Abstract

Introduction: As patients with thalassemia major survive into middle age and beyond, there is greater need to address endocrine complications such as diabetes mellitus. Pancreatic iron deposition is common in thalassemia major patients and correlates with cardiac iron deposition. However, unlike the heart, endocrine dysfunction may not be completely reversible once functional assays become abnormal. Thus it is imperative to characterize preclinical endocrine markers similar to MRI measurements of cardiac T2*. Our aim of this study was to compare pancreatic R2* (the reciprocal of T2*) measurements with the results of an oral glucose tolerance test (OGTT) to determine the relationship between pancreatic iron and pancreatic dysfunction.

Methods: We recruited 19 patients with thalassemia major to participate in a frequently sampled OGTT. Results of the OGTT were graded on NIH criteria: a 2 hour glucose level less than 140 was considered normal; between 140 and 200, impaired glucose tolerance; and greater than 200, diabetes mellitus. Acute Insulin Response (AIR) ws estimated from the OGTT measurements using the technique of Stumvall, et al. [1]. Insulin sensitivity was derived from the reciprocal of HOMA Insulin Resistance metric [2]. Pancreatic, cardiac, and hepatic iron burdens were estimated from MRI iron assessments using previously validated techniques. Where serial MRI measurements were available, we used linear interpolation to approximate the organ iron burden at the time of the OGTT. The remaining 7 patients had an MRI within 0.4 ± 0.3 years of the OGTT. The mean age was 21.9 ± 9.6 years; the mean BMI was 21.7 ± 2.3. All patients were on chronic transfusions and on standard iron chelation for their iron overload. The average pancreas R2* was 292.4 ± 259.4 Hz, cardiac R2* was 84.9 ± 64.0 Hz, and hepatic iron concentration (HIC) was 10.2 ± 10.1 mg/g dry weight. Pancreatic R2* correlated with cardiac R2* (r = 0.61, P = 0.006) in this population.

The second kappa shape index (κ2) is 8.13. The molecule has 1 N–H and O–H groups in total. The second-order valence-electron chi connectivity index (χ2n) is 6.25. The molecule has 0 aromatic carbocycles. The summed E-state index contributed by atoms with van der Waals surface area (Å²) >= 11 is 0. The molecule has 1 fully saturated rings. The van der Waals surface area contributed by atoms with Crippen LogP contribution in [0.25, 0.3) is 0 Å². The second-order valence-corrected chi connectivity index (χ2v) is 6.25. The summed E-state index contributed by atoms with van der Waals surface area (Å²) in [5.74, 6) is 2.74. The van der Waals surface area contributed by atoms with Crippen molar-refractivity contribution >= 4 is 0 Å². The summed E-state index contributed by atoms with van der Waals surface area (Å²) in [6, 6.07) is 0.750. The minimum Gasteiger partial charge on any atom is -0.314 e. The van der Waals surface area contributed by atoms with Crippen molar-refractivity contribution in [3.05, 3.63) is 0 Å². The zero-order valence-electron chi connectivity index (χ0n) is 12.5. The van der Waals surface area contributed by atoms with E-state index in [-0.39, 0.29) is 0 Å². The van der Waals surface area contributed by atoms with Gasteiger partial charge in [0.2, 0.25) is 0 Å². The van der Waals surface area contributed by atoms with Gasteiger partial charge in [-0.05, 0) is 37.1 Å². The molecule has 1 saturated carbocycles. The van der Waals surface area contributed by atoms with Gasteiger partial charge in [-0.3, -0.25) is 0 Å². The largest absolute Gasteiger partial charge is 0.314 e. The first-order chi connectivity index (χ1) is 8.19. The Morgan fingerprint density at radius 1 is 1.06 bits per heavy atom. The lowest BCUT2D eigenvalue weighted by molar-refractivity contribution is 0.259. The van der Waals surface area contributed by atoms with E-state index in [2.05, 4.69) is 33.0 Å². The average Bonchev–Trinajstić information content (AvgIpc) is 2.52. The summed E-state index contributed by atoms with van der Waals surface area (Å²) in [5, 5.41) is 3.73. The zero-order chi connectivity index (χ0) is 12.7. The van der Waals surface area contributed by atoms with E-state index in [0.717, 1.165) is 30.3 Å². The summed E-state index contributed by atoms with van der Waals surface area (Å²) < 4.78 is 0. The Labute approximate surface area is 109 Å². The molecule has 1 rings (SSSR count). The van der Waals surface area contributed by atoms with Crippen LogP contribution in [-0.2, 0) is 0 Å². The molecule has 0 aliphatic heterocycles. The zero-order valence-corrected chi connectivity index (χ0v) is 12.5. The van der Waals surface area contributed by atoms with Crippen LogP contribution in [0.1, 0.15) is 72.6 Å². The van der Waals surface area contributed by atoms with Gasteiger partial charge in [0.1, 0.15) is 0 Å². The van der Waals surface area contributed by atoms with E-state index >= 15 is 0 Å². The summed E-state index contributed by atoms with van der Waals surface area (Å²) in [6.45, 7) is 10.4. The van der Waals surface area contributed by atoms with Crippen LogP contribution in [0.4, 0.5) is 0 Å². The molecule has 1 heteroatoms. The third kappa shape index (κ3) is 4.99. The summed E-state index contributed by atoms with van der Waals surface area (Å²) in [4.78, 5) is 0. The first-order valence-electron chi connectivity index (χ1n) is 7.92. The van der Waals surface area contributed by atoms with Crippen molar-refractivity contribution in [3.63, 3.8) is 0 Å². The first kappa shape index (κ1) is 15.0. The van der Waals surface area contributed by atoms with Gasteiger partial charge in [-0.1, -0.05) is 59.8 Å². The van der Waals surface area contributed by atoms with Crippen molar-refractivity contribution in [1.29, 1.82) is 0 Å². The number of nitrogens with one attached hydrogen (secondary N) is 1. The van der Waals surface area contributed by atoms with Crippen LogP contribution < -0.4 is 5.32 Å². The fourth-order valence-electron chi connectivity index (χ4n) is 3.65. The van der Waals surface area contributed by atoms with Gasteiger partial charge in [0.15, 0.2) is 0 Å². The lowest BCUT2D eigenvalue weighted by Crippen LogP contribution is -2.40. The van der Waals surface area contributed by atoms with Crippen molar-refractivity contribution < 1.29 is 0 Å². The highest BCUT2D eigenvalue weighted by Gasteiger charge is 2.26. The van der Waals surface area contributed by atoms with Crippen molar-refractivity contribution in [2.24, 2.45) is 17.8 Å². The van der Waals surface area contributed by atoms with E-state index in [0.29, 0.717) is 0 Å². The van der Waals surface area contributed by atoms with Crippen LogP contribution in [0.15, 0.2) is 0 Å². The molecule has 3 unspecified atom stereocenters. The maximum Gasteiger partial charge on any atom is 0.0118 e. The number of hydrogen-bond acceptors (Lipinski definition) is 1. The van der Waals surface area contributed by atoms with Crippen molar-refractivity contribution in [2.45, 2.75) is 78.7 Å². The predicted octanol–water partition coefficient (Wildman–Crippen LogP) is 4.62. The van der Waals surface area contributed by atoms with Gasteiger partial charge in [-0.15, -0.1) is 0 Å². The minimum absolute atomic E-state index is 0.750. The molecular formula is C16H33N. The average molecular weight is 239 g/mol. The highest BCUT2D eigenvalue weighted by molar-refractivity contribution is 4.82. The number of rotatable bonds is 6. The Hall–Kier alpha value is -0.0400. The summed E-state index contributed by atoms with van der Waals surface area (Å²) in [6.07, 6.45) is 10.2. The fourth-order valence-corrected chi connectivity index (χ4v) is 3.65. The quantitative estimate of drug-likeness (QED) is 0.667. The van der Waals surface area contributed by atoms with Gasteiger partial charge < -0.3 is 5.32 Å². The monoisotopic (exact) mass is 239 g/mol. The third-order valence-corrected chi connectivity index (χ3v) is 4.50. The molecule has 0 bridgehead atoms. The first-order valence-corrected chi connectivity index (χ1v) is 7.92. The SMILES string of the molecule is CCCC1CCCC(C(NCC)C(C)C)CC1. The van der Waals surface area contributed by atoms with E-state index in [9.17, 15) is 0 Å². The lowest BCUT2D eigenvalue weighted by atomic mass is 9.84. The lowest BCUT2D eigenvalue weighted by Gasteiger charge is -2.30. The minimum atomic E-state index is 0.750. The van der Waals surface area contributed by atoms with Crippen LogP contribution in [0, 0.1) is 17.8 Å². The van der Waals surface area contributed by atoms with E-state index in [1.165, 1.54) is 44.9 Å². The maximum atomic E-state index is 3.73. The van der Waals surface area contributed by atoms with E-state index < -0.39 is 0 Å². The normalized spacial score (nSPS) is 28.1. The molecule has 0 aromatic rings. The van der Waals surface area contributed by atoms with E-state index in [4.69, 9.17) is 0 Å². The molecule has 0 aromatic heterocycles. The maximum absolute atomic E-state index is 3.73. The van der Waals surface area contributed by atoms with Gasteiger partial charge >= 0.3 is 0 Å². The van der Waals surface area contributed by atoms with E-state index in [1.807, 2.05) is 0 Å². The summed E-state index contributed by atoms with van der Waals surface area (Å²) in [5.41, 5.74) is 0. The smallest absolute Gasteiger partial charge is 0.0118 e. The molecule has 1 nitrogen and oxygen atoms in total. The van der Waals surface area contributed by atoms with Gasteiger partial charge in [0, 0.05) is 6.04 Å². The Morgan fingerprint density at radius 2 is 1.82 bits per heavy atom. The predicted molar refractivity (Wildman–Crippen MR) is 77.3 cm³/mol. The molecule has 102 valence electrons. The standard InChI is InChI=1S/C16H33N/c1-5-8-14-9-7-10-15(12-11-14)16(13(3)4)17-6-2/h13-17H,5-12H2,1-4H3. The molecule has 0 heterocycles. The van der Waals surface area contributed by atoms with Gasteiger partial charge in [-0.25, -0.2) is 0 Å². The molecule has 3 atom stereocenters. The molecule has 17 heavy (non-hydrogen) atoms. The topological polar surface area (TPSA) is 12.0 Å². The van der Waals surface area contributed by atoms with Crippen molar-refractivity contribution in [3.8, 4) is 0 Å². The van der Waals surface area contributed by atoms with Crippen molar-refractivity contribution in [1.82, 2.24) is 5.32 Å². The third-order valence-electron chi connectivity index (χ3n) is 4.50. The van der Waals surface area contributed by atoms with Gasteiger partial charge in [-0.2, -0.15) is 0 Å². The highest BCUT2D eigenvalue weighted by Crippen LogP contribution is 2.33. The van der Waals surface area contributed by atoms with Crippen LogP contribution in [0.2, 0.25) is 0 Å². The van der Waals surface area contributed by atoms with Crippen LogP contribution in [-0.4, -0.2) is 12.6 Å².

Results: Of the 19 patients enrolled, 4 had diabetes, 4 had impaired glucose tolerance, and the remaining 11 had normal glucose tolerance. Figure 1 shows the expected inverse relationship between AIR and insulin sensitivity for each patient. The product of these two variables is the disposition index (DI) and is used as a measure of beta-cell function. Corresponding log-log fits to the data are shown in the same color and represent isoclines of constant DI. The patients with diabetes mellitus (gray circles) lie on a DI curve closer to the origin than normal (black squares) and glucose intolerant patients (gray triangles); lower DI indicates decreased islet cell mass or function. The patients with impaired glucose tolerance lie on a curve at the lower limit of normal. Figure 2 shows the relationship between pancreatic R2* and DI. The dashed box encloses the upper two tertiles of pancreatic R2* (boundary at 150 Hz). In this group, 7/12 had either impaired glucose tolerance or diabetes mellitus. In contrast, only 1/7 with R2* < 150 Hz had impaired glucose tolerance (p=0.08 by Fisher’s exact test). Thus, 7/8 of the patients with impaired glucose tolerance or diabetes had moderate to severe pancreatic iron.

Discussion: These data confirm that pancreatic iron deposition and pancreatic dysfunction are common in patients with thalassemia major. However, the relationship between pancreatic iron and function is complicated because of other risk factors such as family history, age, body habitus, as well as the type and pattern of iron chelation therapy. Although most patients with pancreatic dysfunction had moderate to severe pancreatic iron, 5/12 patients with high pancreatic iron had normal OGTT results, not unlike the normal cardiac function observed in many patients with heavy cardiac iron burdens. Serial evaluation is necessary to see if these patients will develop glucose intolerance or diabetes prospectively. Despite the complicated relationship between pancreatic function and iron, increased pancreatic R2* appears to identify a higher risk population that would likely benefit from improved chelation and more frequent endocrine evaluation.

Disclosures: Wood:Novartis: Honoraria, Research Funding, Speakers Bureau; Apotex: Honoraria.

Acknowledgments: Cooley’s Anemia Foundation (Adult Translational Research Award), General Clinical Research Center at CHLA/USC (NIH #RR00043-43).

References:

References:
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Stumvoll, M., et al.
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Bergman, R.,
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